Preaching is hard work. Intellectually, it requires the ability to discern the original meaning and contemporary relevance of a Bible passage, then to communicate both in a memorable way. Practically, it demands that pastors do this for different texts on Sunday and Wednesday, all the while staying on top of their other ministry responsibilities.
No wonder ministers resort to books containing sermon outlines, illustrations, and the like! I use such books personally and support others using them too, though with two qualifications:
First, the books should aid a preacher’s hard work, not substitute for it. Preachers don’t need to reinvent the wheel every time they prepare a message. By the same token, however — and to switch metaphors — they shouldn’t let someone else drive their sermon.
Second, the books should be chosen with care. Not all purported preaching aids are helpful. Some misinterpret a Bible passage’s original meaning, others misapply it to contemporary society, and still others offer bad advice on the content, form and delivery of a sermon. So, caveat lector!
With these qualifications in mind, I recommend adding The Big Idea Companion for Preaching and Teaching to your library. Editors Matthew D. Kim and Scott M. Gibson are homiletics professors at Gordon-Conwell Theological Seminary and Truett Theological Seminary, respectively. Each has published several books about preaching. The other 26 authors who contributed to this book have relevant academic training and ministry experience. All are evangelical Christians committed to the faithful exposition of God’s Word.
They also are disciples of the late Haddon W. Robinson, who pioneered the “big idea” school of expository preaching. In his book, Biblical Preaching, Robinson wrote, “Ideally each sermon is the explanation, interpretation, or application of a single dominant idea supported by other ideas, all drawn from one passage or several passages of Scripture.”
To develop that “big idea” for a sermon, Robinson encouraged preachers to identify the subject and complement of the Bible passage about which they were preparing to preach. He defined subject as “the complete, definite answer to the question, ‘What am I talking about?’” He defined complement as “the answer to the question, ‘What exactly am I saying about what I’m talking about?’”
Once preachers have identified the subject and complement of a Bible passage, they formulate the exegetical idea of the passage, as well as the homiletical idea of their sermon. The exegetical idea is a one-sentence statement of the passage’s original meaning. Robinson offers this definition of the homiletical idea: “the statement of a biblical concept in such a way that it accurately reflects the Bible and meaningfully relates to the congregation.”
What makes The Big Idea Companion for Preaching and Teaching valuable is that it identifies the subject, complement, exegetical idea, and homiletical idea for hundreds of passages spread across all 66 books of the Bible.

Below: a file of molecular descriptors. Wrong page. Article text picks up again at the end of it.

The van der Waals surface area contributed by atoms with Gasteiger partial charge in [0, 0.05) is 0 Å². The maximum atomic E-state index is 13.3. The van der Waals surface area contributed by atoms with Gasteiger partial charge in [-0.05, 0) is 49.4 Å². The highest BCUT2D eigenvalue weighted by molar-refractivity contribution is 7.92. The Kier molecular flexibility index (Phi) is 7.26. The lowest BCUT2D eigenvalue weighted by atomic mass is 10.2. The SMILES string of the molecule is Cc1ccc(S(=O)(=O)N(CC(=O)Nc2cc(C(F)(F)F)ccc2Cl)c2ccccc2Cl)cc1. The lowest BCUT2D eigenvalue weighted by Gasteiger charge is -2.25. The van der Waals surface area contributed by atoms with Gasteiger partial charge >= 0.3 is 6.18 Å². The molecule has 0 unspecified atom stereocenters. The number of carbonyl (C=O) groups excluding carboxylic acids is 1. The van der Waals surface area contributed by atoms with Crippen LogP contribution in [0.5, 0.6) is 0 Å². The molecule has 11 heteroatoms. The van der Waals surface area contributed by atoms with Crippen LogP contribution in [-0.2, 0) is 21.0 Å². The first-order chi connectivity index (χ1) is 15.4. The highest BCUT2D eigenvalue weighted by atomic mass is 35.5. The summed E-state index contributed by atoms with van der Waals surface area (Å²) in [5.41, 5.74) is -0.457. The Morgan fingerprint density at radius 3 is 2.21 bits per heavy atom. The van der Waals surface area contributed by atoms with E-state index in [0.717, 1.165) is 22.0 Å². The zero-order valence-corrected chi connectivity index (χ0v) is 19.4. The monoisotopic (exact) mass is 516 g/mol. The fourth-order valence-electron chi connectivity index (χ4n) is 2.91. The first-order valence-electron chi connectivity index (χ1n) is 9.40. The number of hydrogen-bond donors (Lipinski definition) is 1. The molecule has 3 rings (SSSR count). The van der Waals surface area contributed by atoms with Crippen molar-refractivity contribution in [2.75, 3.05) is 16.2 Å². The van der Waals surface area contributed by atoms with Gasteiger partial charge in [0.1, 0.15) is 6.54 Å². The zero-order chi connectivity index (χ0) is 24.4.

Let me illustrate this by quoting Joel C. Gregory on 1 Corinthians 13:
SUBJECT: What does Paul tell the Corinthian church is the defining nature of Christian love? [The subject is always stated as a question in “big idea” preaching.]
COMPLEMENT: It is not an emotion but rather is always seeking the highest good of the other person. [The complement is always stated as the answer to the subject’s question.]
EXEGETICAL IDEA: Paul tells the Corinthian church that the defining nature of Christian love is that it is not an emotion but rather is always seeking the highest good of the other person.
HOMILETICAL IDEA: We can demonstrate our Christian love by always seeking the highest good of the other person, regardless of emotions or circumstances.
In addition to identifying subject, complement, and exegetical and homiletical ideas for hundreds of passages of Scripture, Big Idea Companion provides readers “(1) a brief introduction to the big idea of the entire book, (2) tips on how to divide the book into preaching and teaching pericopes, (3) guidance on difficult passages and verses, (4) cultural perspectives to facilitate faithful application, and (5) recommended resources for interpreting, preaching, and teaching each book.”
As with any multi-author book, the quality of the contributions varies. For example, some authors covered every chapter in their assigned book of the Bible, but others did not. This was especially true in the chapters about the Bible’s longer books.
Additionally, I wish the editors had included a one-chapter summary of “big idea” preaching. As it is, I had to revisit my copy of the second edition of Robinson’s Biblical Preaching for a quick reminder. Readers who haven’t read Robinson or trained in that school of preaching may find themselves a bit lost when they start reading the book.
I don’t want to leave the impression that any of the contributions were bad or unhelpful, however. I would rank the contributions along a spectrum from competent to excellent. The overall quality of the book is quite good.
And so, I recommend The Big Idea Companion for Preaching and Teaching to busy pastors looking for intellectual and practical help with their sermons. The book won’t eliminate the hard work of preaching entirely, but it will help lighten the load.
Matthew D. Kim and Scott M. Gibson, eds., The Big Idea Companion for Preaching and Teaching: A Guide from Genesis to Revelation (Grand Rapids, MI: Baker Academic, 2021).
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P.P.S. This review is cross-posted from InfluenceMagazine.com by permission.